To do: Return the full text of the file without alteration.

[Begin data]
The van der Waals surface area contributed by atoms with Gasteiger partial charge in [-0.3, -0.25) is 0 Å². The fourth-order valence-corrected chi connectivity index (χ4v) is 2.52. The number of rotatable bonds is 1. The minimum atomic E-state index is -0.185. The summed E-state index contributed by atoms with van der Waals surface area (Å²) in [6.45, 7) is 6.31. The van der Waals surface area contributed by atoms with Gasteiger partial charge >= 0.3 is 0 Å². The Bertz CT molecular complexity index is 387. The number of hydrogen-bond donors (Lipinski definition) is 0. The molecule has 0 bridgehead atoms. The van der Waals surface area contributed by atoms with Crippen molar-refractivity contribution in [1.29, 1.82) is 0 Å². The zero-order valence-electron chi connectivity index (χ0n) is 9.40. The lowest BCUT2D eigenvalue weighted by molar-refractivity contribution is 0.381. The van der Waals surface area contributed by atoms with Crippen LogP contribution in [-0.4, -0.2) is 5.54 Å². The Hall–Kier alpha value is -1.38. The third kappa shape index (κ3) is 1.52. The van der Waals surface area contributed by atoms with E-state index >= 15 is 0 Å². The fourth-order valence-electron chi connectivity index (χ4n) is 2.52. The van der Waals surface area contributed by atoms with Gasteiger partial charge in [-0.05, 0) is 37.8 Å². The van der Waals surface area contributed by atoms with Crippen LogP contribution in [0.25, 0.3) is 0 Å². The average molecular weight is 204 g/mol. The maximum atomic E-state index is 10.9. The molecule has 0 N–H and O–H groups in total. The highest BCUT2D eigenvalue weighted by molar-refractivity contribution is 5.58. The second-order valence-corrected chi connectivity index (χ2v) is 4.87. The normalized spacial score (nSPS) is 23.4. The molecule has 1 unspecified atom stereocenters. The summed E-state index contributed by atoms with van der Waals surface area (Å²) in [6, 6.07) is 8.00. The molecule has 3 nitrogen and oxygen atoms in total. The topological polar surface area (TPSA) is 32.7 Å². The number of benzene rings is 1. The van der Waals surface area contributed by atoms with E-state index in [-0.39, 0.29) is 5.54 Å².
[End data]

The van der Waals surface area contributed by atoms with Gasteiger partial charge in [-0.3, -0.25) is 0 Å². The fourth-order valence-corrected chi connectivity index (χ4v) is 2.52. The number of rotatable bonds is 1. The minimum atomic E-state index is -0.185. The summed E-state index contributed by atoms with van der Waals surface area (Å²) in [6.45, 7) is 6.31. The van der Waals surface area contributed by atoms with Gasteiger partial charge >= 0.3 is 0 Å². The Bertz CT molecular complexity index is 387. The number of hydrogen-bond donors (Lipinski definition) is 0. The molecule has 0 bridgehead atoms. The van der Waals surface area contributed by atoms with Crippen molar-refractivity contribution in [1.29, 1.82) is 0 Å². The zero-order valence-electron chi connectivity index (χ0n) is 9.40. The lowest BCUT2D eigenvalue weighted by molar-refractivity contribution is 0.381. The van der Waals surface area contributed by atoms with Crippen LogP contribution in [-0.4, -0.2) is 5.54 Å². The Hall–Kier alpha value is -1.38. The third kappa shape index (κ3) is 1.52. The van der Waals surface area contributed by atoms with E-state index >= 15 is 0 Å². The fourth-order valence-electron chi connectivity index (χ4n) is 2.52. The van der Waals surface area contributed by atoms with Gasteiger partial charge in [-0.05, 0) is 37.8 Å². The van der Waals surface area contributed by atoms with Crippen LogP contribution in [0.25, 0.3) is 0 Å². The average molecular weight is 204 g/mol. The maximum atomic E-state index is 10.9. The molecule has 0 N–H and O–H groups in total. The highest BCUT2D eigenvalue weighted by molar-refractivity contribution is 5.58. The second-order valence-corrected chi connectivity index (χ2v) is 4.87. The normalized spacial score (nSPS) is 23.4. The molecule has 1 unspecified atom stereocenters. The summed E-state index contributed by atoms with van der Waals surface area (Å²) in [6, 6.07) is 8.00. The molecule has 3 nitrogen and oxygen atoms in total. The topological polar surface area (TPSA) is 32.7 Å². The number of benzene rings is 1. The van der Waals surface area contributed by atoms with E-state index in [-0.39, 0.29) is 5.54 Å².